DISCUSSION AND CONCLUSIONS

As stated earlier, the goal of this study was to shed light on the relationship between firm specific capabilities and the creation of wealth. The results provide strong support for the underlying premise that investment in the development of critical skills and capabilities is an important part of the wealth creation process. Four our of our five hypotheses received support at the 0.05 level or better and even with our control variables having little explanatory power, we were able to explain over a third of the variation in the MVA created by the firms in our sample.

There has been much theoretical/anecdotal discussion of the link between a firm's location and its performance. Our results provide empirical support for the assumption that firms which are located close to other firms in the same industry will enjoy benefits from their proximity. While our results fail to provide any insight as to which of the specific mechanisms outline by Marshall are out work it is clear that firms located in a cluster create significantly more wealth than those located outside of a cluster.

To begin with, within each of the eight biotechnology clusters, there exist not only biotechnology firms but also major non-profit research institutions. In many ways these institutions resemble the specialized the intermediate goods industries which Krugman (1991) addresses. The universities and non-profit research institutions provide basic scientific research upon which biotechnology firms build, experienced research and technical personnel, and specialized technical expertise unavailable elsewhere. In addition, these organizations attract skilled personnel to the geographic area which helps create and sustain a superior labor pool. Trying to discern the separate impact of each of these on our results is difficult, but it is very clear that the market places value on a firm being within a cluster of similar firms. These results lend credence to the idea that choice of geographic location is an important strategic decision which should be given careful consideration by entrepreneurs.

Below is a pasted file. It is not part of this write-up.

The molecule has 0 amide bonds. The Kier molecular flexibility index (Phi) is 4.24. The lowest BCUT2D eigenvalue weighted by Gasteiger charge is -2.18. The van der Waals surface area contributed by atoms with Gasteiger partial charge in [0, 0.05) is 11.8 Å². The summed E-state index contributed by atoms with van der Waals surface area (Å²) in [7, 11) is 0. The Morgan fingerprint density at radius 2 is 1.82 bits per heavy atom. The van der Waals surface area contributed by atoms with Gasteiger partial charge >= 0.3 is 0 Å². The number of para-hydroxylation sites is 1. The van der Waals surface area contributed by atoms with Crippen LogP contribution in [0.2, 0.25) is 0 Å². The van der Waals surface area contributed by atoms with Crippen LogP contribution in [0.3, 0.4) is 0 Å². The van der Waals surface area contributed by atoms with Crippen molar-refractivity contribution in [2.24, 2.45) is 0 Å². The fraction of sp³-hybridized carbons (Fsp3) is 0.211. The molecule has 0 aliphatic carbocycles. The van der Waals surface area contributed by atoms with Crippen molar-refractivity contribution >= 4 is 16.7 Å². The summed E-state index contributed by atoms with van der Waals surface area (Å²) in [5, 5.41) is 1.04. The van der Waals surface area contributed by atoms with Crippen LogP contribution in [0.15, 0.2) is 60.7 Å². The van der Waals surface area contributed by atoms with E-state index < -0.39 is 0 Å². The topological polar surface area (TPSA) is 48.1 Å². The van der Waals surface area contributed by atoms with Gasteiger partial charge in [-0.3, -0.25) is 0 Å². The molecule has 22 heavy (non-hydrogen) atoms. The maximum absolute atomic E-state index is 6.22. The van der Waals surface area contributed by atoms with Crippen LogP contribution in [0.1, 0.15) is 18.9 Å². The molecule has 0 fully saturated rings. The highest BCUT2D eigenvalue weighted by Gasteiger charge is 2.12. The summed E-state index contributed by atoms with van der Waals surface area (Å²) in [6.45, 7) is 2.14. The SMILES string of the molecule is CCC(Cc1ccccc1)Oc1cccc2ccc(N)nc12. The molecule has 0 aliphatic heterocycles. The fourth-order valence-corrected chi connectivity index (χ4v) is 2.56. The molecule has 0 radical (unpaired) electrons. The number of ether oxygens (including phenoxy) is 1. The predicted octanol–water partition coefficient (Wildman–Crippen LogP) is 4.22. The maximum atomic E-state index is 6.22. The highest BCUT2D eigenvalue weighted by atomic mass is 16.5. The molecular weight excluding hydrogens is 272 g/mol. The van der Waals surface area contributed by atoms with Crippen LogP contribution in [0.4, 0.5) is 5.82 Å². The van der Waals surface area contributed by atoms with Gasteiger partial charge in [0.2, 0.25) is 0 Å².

Perhaps even more significant is the magnitude of the difference geographic location makes in a firm's ability to create wealth. Based on our results a firm which operates in silicon valley would create more than $27 million in MVA more than a firm isolated geographically all other things being held equal. Given that the average MVA in our sample is $65.6 million, this is a very significant increase in a firm's ability to create wealth. The strength of our results lend credence to the idea that choice of geographic location is an important strategic decision which should be given careful consideration by entrepreneurs.

The results for our citation measure indicates the development of superior capabilities or talents critical to the firm's endeavor dramatically improve a firm's ability to create shareholder wealth. A one standard deviation improvement (134 citations) in the level of citations increase the value of the firm's MVA by over $13.8 million. Strongly indicating that in the biotechnology industry superior scientific capabilities of the firm's research team creates significant shareholder wealth. Thus as a entrepreneur this means that hiring quality personnel based on accepted measures, such as citations in the scientific community, will improve the firm's ability to create value.

The number of patents held by these firms had a negligible impact on the ability of the firms in our sample to create value. One possible explanation for the less than robust results for our patent measure is that patent counts are an ambiguous measure subject to firm specific variations in the propensity of firms to patent given the resource expenditure required by the patent process(Mansfield, 1977; Pakes, 1985). Secondly, simple patent counts may fail to capture the value of a firm's patent library due to the large variation which exists in the value of individual patents. Future research needs to examine the potential ways of controlling for this variation by weighting patents based on their citations or some other appropriate reflection of the patents value. In sum, there is probably significantly more 'noise' in the patent variable than in our other measures.